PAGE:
Thousands of protesters in Malaysia have gathered for a second day to demand the resignation of Prime Minister Najib Razak over a multi-million-dollar financial scandal.
Hundreds slept out overnight in central Kuala Lumpur after the first day of a rally that has brought into the streets a political crisis triggered by reports of a mysterious transfer worth more than $700m into an account under Mr Najib’s name.
Some people in the 34-hour protest had slept in the streets overnight in an unusually calm demonstration of public outrage by the group Bersih, which means “clean” in Malay, and is a coalition of non-governmental organisations.
This is the fourth demonstration by the group and previous attempts have been met with arrests and teargas.
The first day passed without reports of violence and the rally resumed in a festive mood on Sunday with group exercises, a mass at the city cathedral and interfaith prayers.
The government blocked access to Bersih’s website and banned the wearing of its signature yellow T-shirts, although the crowd of protesters was a sea of yellow.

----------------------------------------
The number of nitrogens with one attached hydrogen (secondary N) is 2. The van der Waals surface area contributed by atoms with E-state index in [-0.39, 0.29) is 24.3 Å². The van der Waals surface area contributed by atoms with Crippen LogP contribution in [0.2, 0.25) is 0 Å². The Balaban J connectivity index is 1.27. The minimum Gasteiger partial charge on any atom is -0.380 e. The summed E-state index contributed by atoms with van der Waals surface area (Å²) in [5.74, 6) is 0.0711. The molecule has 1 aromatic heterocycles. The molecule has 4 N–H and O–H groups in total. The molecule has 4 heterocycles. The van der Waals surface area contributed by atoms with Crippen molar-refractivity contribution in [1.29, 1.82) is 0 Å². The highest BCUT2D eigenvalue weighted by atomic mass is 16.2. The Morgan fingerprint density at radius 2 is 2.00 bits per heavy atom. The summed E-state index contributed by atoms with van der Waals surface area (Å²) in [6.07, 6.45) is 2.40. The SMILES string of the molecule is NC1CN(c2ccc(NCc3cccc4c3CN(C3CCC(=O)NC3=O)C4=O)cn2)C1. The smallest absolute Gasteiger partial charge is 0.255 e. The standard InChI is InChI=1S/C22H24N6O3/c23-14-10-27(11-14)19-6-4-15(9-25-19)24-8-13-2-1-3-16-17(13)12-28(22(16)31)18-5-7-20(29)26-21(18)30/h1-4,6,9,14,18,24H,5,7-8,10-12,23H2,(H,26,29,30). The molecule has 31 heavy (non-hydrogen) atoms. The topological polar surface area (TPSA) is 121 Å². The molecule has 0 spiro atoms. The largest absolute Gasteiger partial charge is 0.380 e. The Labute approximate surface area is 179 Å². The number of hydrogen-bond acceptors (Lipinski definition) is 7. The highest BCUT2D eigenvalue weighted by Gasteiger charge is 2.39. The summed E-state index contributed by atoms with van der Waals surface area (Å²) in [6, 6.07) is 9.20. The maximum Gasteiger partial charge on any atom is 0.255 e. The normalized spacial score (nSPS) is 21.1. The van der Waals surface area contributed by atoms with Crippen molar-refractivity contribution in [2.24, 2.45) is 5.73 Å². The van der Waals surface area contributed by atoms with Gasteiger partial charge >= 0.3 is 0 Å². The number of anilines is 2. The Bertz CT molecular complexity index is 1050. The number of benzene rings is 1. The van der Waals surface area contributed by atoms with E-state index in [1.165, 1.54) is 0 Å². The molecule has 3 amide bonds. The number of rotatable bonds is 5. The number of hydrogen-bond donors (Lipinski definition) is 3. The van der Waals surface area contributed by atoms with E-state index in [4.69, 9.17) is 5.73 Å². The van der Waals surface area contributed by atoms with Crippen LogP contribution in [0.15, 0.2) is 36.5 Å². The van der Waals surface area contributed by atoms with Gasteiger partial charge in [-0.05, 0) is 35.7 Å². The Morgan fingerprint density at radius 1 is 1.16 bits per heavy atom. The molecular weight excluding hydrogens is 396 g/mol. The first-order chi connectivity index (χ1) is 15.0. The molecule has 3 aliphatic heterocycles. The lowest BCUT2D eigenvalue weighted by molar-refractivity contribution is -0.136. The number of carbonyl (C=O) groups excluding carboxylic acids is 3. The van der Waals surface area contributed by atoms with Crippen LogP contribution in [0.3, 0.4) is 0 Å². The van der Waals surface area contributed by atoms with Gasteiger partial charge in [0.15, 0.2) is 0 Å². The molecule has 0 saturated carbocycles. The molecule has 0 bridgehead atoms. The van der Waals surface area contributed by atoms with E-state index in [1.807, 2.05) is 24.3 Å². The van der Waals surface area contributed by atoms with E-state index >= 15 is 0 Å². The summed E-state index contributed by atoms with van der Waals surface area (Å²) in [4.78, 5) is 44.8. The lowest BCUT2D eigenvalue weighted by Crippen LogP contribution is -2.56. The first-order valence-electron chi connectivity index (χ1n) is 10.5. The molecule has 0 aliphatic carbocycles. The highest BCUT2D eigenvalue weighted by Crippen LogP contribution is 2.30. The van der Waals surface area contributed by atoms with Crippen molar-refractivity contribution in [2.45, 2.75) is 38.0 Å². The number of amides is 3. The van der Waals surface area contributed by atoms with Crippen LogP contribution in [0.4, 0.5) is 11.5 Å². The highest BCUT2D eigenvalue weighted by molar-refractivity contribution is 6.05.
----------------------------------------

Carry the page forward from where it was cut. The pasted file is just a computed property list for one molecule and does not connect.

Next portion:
The protest is due to end on Sunday at midnight. It is an expression of anger against what the group calls one of the greatest multibillion-dollar corruption scandals in Malaysia’s history and the government’s most oppressive crackdowns on free speech.
Najib is facing calls to resign after reports that he pocketed nearly $700m (£456m) from the debt-laden state fund 1 Malaysia Development Bhd.1MDB was launched in 2009 by Najib, who still chairs its advisory board.
The prime minister’s party, the United Malays National Organisation, has been in power coalitions since 1957 in the elective monarchy. It has championed racial laws that favour Malay Muslims who have historically not been as successful in business as their ethnic-Chinese compatriots.
Najib has lost Malay Muslim allies, importantly his former mentor and Malaysia’s leader of 22 years, Mahathir Mohamad, who visited the protest camp on Saturday night to screaming and elated crowds.
Mahathir commands respect in the country of 30 million and has called for a vote of no confidence against Najib, accusing him of halting an investigation into corruption and buying politicians.